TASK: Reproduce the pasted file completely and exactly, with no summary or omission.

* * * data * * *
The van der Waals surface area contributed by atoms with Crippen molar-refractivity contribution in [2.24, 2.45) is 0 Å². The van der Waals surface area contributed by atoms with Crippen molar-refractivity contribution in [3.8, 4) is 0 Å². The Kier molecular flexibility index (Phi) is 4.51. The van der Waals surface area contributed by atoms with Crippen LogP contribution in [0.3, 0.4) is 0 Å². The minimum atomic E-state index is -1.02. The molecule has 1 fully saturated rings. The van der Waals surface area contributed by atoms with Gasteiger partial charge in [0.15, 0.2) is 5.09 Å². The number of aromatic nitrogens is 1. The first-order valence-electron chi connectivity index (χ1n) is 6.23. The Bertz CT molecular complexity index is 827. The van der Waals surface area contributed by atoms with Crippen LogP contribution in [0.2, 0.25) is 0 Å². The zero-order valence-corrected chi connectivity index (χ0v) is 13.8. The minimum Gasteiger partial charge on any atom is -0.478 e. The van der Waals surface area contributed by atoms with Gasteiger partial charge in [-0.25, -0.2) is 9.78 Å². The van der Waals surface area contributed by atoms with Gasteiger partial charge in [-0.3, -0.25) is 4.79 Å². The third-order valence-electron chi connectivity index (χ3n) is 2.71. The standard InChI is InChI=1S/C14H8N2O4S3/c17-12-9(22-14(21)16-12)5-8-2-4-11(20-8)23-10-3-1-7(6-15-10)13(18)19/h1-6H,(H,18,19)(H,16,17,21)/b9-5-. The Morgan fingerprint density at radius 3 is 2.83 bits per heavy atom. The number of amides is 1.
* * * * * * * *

The van der Waals surface area contributed by atoms with Crippen molar-refractivity contribution in [2.24, 2.45) is 0 Å². The van der Waals surface area contributed by atoms with Crippen molar-refractivity contribution in [3.8, 4) is 0 Å². The Kier molecular flexibility index (Phi) is 4.51. The van der Waals surface area contributed by atoms with Crippen LogP contribution in [0.3, 0.4) is 0 Å². The minimum atomic E-state index is -1.02. The molecule has 1 fully saturated rings. The van der Waals surface area contributed by atoms with Gasteiger partial charge in [0.15, 0.2) is 5.09 Å². The number of aromatic nitrogens is 1. The first-order valence-electron chi connectivity index (χ1n) is 6.23. The Bertz CT molecular complexity index is 827. The van der Waals surface area contributed by atoms with Crippen LogP contribution in [0.2, 0.25) is 0 Å². The zero-order valence-corrected chi connectivity index (χ0v) is 13.8. The minimum Gasteiger partial charge on any atom is -0.478 e. The van der Waals surface area contributed by atoms with Gasteiger partial charge in [-0.25, -0.2) is 9.78 Å². The van der Waals surface area contributed by atoms with Gasteiger partial charge in [-0.3, -0.25) is 4.79 Å². The third-order valence-electron chi connectivity index (χ3n) is 2.71. The standard InChI is InChI=1S/C14H8N2O4S3/c17-12-9(22-14(21)16-12)5-8-2-4-11(20-8)23-10-3-1-7(6-15-10)13(18)19/h1-6H,(H,18,19)(H,16,17,21)/b9-5-. The Morgan fingerprint density at radius 3 is 2.83 bits per heavy atom. The number of amides is 1.